Not only is Ubisoft pushing ahead with its NFT plans but it’s already signed a new partnership to enable their use in more games.
It has been made very clear to Ubisoft, and every other publisher that’s listening, that gamers hate the idea of NFTs in games, but the problem is that NFTs are highly profitable and it seems Ubisoft is not willing to give up on them in a hurry.
Although it had to unlist the video for its Ubisoft Quartz initiative, because it got 96% dislikes, Ubisoft never said it was cancelling its plans and in fact today has announced a new partnership with distributed cloud network Aleph.im to store its NFT ‘Digits’ and make it easier to use them in multiple games at once.
‘We have received a lot of feedback since the announcement, and we hear both the encouragement and the concerns,’ Ubisoft’s Didier Genevois told website Decrypt. ‘We understand where the sentiment towards the technology comes from, and we need to keep taking it into consideration every step of the way.’
‘This experiment is meant to understand how the value proposition of decentralisation can be received and embraced by our players. We know it is a major change that will take time, but we will stay true to our three principles’, added Genevois.
These three principles are to ‘use the tech responsibly’, only use energy efficient proof-of-stake blockchains, and ‘focus on meaningful value propositions for players that benefit their gaming experience’.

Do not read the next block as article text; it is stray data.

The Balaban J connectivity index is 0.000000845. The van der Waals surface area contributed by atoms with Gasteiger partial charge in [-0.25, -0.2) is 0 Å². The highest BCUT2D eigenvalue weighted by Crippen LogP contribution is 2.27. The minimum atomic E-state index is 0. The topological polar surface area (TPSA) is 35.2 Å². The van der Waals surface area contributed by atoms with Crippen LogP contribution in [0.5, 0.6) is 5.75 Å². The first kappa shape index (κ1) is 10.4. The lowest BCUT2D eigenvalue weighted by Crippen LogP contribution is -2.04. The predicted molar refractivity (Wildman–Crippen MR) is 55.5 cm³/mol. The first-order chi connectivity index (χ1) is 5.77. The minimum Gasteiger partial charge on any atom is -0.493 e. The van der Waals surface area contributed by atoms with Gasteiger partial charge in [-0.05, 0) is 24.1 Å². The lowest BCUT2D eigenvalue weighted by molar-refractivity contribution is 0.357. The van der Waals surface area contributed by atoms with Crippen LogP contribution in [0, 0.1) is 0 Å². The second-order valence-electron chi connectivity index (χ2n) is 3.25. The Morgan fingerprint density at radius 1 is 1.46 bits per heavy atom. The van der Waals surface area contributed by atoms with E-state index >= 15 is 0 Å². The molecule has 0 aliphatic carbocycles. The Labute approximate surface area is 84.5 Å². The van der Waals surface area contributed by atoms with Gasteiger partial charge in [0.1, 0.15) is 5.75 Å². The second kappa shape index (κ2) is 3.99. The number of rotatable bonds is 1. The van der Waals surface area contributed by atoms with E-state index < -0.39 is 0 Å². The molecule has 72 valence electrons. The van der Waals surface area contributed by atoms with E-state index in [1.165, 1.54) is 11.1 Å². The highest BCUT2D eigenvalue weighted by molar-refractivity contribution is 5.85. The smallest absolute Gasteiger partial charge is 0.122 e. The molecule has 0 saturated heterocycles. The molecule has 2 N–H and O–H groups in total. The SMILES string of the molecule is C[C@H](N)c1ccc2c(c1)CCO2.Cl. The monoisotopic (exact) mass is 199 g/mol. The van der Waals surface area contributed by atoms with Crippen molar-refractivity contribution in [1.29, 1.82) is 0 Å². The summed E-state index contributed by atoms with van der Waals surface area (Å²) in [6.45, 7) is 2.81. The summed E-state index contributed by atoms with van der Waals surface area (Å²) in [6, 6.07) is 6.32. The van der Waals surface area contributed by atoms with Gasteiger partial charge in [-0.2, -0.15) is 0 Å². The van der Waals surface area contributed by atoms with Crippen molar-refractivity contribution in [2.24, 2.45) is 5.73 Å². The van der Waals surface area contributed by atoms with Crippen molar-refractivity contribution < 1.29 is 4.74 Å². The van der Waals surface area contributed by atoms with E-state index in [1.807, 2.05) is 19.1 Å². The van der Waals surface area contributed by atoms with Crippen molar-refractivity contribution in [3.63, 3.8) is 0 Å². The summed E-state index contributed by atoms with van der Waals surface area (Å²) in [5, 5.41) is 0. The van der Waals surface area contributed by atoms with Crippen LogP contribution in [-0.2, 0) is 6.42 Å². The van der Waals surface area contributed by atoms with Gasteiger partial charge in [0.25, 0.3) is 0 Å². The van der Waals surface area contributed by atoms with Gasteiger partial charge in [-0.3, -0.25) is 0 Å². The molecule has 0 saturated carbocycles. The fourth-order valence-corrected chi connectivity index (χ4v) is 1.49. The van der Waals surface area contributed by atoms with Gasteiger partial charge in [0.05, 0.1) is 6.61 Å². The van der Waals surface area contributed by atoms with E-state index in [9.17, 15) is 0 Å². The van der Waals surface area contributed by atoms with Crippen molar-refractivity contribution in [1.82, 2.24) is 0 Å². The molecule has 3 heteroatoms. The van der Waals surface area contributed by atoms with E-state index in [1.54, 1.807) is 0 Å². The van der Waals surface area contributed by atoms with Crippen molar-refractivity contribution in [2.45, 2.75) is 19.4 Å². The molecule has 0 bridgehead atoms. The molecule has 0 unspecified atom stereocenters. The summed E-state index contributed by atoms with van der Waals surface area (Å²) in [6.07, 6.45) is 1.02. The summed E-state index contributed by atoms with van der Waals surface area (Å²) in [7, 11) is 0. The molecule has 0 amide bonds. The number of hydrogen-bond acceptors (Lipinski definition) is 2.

How a helmet with a unique number scrawled on its top, that is impossible to see outside of a lobby, is meant to benefit anyone’s gameplay experience is a mystery but the talk of a ‘meaningful value proposition’ seems to be a reference to the fact that you can sell the NFTs to other people (via third party services that Ubisoft has no control over).
In other words, Ubisoft is ignoring the backlash and carrying on regardless, because NFTs make too much money.
Only days after Ubisoft’s plans were given the thumbs down by gamer, NFTs were announced for Stalker 2 but were removed within less than a day after the inevitable backlash.
If Ubisoft doesn’t care what gamers want though it’s going to be interesting to see what lessons EA and Square Enix take from the very unambiguous public response to NFTs in games.
Both publishers have talked about their interest in NFTs but so far have not announced any major new games that support them.
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